VENICE — An agency with the Federal Aviation Administration is purportedly investigating after a Beech A23 was spotted flying low near the Venice Pier.

Some of the images of the plane one week ago appear to show it flying below the kite of a kiteboarder in the Gulf of Mexico — although the distance may obscure perspective.

Venice Airport and Venice Fishing Pier are in close proximity to eachother.

Some witnesses said the plane seemed to be too low to be as close to the jetty as it seemingly was, along with nearby beaches.

Venice Municipal Airport officials said they received — and then forwarded on — images from the incident. They said they hadn’t received phone calls complaining about the flight prior to seeing the images.

The plane is a 1964 Beech A23 and the paperwork for N8894M is an individual type registration.

Venice Municipal Airport Director Mark Cervasio said the incident was forwarded to the FAA agency in charge of flight standards in Tampa.

Cervasio said there are rules covering how low pilots can fly over the area, citing Part 91 of aviation rules.

Over areas other than those that are congested, an altitude of at least 500 feet above the surface, except over open water or sparsely populated areas, is required. In those cases, the aircraft may not be operated closer than 500 feet to any person, vessel, vehicle, or structure, according to the rule.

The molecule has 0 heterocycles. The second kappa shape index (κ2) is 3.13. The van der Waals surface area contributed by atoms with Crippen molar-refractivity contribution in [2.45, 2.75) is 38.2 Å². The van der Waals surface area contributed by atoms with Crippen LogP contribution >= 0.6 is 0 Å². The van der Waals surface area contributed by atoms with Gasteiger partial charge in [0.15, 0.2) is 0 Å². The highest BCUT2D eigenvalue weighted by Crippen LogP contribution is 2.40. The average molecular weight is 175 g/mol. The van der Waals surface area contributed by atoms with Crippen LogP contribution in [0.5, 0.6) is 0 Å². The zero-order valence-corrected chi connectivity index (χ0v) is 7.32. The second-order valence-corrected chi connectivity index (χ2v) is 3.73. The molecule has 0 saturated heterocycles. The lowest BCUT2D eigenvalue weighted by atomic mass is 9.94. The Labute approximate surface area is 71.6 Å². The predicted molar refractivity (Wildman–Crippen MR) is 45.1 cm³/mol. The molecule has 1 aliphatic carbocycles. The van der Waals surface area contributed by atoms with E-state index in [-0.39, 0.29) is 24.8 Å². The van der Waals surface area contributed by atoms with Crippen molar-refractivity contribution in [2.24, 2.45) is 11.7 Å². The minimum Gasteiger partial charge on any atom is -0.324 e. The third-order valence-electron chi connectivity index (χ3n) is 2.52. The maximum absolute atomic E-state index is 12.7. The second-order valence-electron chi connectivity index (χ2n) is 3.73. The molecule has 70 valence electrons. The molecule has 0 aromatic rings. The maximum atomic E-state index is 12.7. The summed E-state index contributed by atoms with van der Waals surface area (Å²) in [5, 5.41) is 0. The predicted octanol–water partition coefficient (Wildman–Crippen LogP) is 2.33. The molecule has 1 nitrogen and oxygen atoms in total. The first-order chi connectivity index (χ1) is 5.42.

The exception to this, though, is during takeoff or landing.

Over any congested area of a city or town, or any open air assembly of persons, an altitude of 1,000 feet above the highest obstacle is required within a horizontal radius of 2,000 feet of the aircraft, according to the rule.

On Thursday, Cervasio said the FAA determination could take a while.

Messages left with the FAA’s Tampa Flight Standards District Office were not returned so far this week.

Cervasio said the airport did its own inquiry and discovered the plane’s registered owner is a tenant at Venice Municipal.

“We are sending him a letter telling him we received this information and we forwarded it to flight standards,” Cervasio said.

The plane is registered to North Port resident Troy J. Moran, who declined to comment Tuesday when reached through social media.

Cervasio said it will be up to the FAA to determine what, if anything happens next.

“We got the information and forwarded it onto the proper agency. We’ll wait to hear from them and we’re following up with the tenant,” Cervasio said.

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